My TED talk came out yesterday. As of this moment, it has had over 300,000 views in less than 14 hours. I am a bit overwhelmed. Jonathan and I are thrilled with the response. It is an honor to share our story. I have put a link at the bottom of this post.
Our entire week at TED was a phenomenal experience, especially the extended time we were able to spend with the other speakers and TED staff. Six weeks after TEDWomen 2018, there is one memory that stands out above all others.
The resort at which TEDWomen was held was a massive and beautiful complex nestled against the mountains outside of Palm Springs. Walkways and manicured gardens ushered you from one lush location to another. I often found myself on the path from my room to the green room and nearby practice rooms reserved for the speakers.
On the way to the practice room I walked through a corridor with the registration area on the left and a waiting area for the entrance to the theater on the right. The corridor was always bustling with activity.
The afternoon before the event began, the TED staff had been in the theater watching rehearsals all day, giving thoughtful advice and last minute suggestions. Our rehearsal in the theater was over, but I was headed back to the practice room to meet Jonathan and Briar, our TED coach, to go over the talk one more time. As I hurried through the corridor I saw a woman standing outside the theater door, leaning against the wall, looking intently at the screen on her iPhone. I stopped to watch.
I could tell the woman was talking with a child, and not just any child. She was talking with a child in whom she took great delight. Her eyes sparkled and she laughed heartily at something that was said. Though the commotion around her was relentless, she was oblivious to anything but the screen and its precious image.
She spoke to the child. If I listened intently, I might have been able to hear what she was saying, but that would have felt like a violation of sacred space. There was an invisible boundary around her that begged for respect. I just watched.
I later learned she was talking to her child before bedtime back in New York. Mom was in no rush, and I am sure the child knew it. Everything on the mother’s face said, “There are no two people in the world except you and me, right here, right now.”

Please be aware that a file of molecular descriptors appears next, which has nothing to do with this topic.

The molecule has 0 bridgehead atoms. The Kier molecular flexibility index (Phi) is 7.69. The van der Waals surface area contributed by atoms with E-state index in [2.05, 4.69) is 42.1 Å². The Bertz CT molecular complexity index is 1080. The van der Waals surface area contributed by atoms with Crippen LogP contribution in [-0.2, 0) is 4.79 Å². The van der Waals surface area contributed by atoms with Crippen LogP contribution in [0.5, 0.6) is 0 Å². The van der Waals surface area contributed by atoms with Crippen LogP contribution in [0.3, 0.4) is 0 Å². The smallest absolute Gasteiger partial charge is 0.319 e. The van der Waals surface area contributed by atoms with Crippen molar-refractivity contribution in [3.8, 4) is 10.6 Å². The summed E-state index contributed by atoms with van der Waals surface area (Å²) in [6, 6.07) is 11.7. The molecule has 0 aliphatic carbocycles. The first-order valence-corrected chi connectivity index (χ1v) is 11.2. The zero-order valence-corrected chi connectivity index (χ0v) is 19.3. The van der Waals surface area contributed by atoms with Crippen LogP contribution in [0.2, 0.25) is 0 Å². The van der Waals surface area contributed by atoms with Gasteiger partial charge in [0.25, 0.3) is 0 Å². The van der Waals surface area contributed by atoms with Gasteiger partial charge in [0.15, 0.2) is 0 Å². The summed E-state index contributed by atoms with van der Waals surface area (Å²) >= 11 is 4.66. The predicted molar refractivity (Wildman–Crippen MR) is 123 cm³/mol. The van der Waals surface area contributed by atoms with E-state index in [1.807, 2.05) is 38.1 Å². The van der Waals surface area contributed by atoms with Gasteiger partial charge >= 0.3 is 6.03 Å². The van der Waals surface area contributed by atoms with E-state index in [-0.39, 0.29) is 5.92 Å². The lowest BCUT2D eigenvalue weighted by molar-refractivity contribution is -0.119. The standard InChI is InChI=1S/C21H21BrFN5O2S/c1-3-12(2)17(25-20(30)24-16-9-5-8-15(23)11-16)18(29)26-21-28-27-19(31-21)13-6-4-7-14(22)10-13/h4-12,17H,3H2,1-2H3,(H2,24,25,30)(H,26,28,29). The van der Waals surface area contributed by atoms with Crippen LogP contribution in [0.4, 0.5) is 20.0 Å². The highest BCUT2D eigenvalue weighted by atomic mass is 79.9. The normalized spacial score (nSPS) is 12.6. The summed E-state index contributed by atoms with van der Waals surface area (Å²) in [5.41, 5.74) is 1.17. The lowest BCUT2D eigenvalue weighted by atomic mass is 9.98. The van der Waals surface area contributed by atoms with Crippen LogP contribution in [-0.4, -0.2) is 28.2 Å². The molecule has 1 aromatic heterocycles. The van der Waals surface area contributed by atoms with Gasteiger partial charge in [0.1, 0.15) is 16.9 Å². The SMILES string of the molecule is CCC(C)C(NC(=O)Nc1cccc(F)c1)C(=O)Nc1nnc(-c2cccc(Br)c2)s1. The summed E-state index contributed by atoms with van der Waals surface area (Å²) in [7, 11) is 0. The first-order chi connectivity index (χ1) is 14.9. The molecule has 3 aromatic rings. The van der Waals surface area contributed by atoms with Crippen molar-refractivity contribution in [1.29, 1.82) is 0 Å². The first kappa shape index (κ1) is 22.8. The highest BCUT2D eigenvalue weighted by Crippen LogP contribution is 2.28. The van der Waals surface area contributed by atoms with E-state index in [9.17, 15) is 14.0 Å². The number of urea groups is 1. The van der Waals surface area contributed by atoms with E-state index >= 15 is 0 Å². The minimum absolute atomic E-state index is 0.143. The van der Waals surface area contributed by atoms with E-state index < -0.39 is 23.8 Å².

The scene was touching under any circumstance, but to me,it had special meaning. The mother holding the phone was Helen Walters, the Head Curator for TED. Here was this woman who carried the burden of the programming of TEDWomen on her shoulders, yet she was attending to her child as if that child was the only person in the world.
I loved being a father, and when you watch the TED talk, it will be obvious that I adore my son. I always have, just as I adore my two daughters. But as much love as a father might show his child, he never has the look on his face I saw on Helen’s face. Only mothers have that look.
It is the look of a woman who knows every curve and ridge of her child’s body. It is the look of a mother who discerns every subtle nuance of her child’s mood, and anticipates the child’s need before the child even knows to have it. What I saw was the adoring gaze of a mother who loves with abandon, and treasures every moment in her heart. Many of those memories will be pondered years later, maybe as her child goes off to college or gets married. Who knows? Once a child is grown, there is often a far away look in a mother’s eyes, as she ponders those treasured moments from long ago.
When Jonathan and I practiced on the stage at the TED office in Manhattan, I got pretty emotional giving the talk aloud for the first time. When we finished, there was applause and encouragement and suggestions. But in the middle of it all, Helen stopped everything and said, “Paula, are you all right?” She saw my tears and knew that I was, in fact, not all right. I knew at that moment that I could trust Helen and the people at TED who took such good care of Jonathan and me.
There are times we get so caught up in the speed of this world that we miss the precious moments hidden in the corridors.
This is what gives me hope. In spite of all the narcissism and self-serving madness in our corridors of power, we humans are going to be all right. As long as mothers tuck in their children, whether near or afar, goodness will reign and love will win.
And now, our TED talk: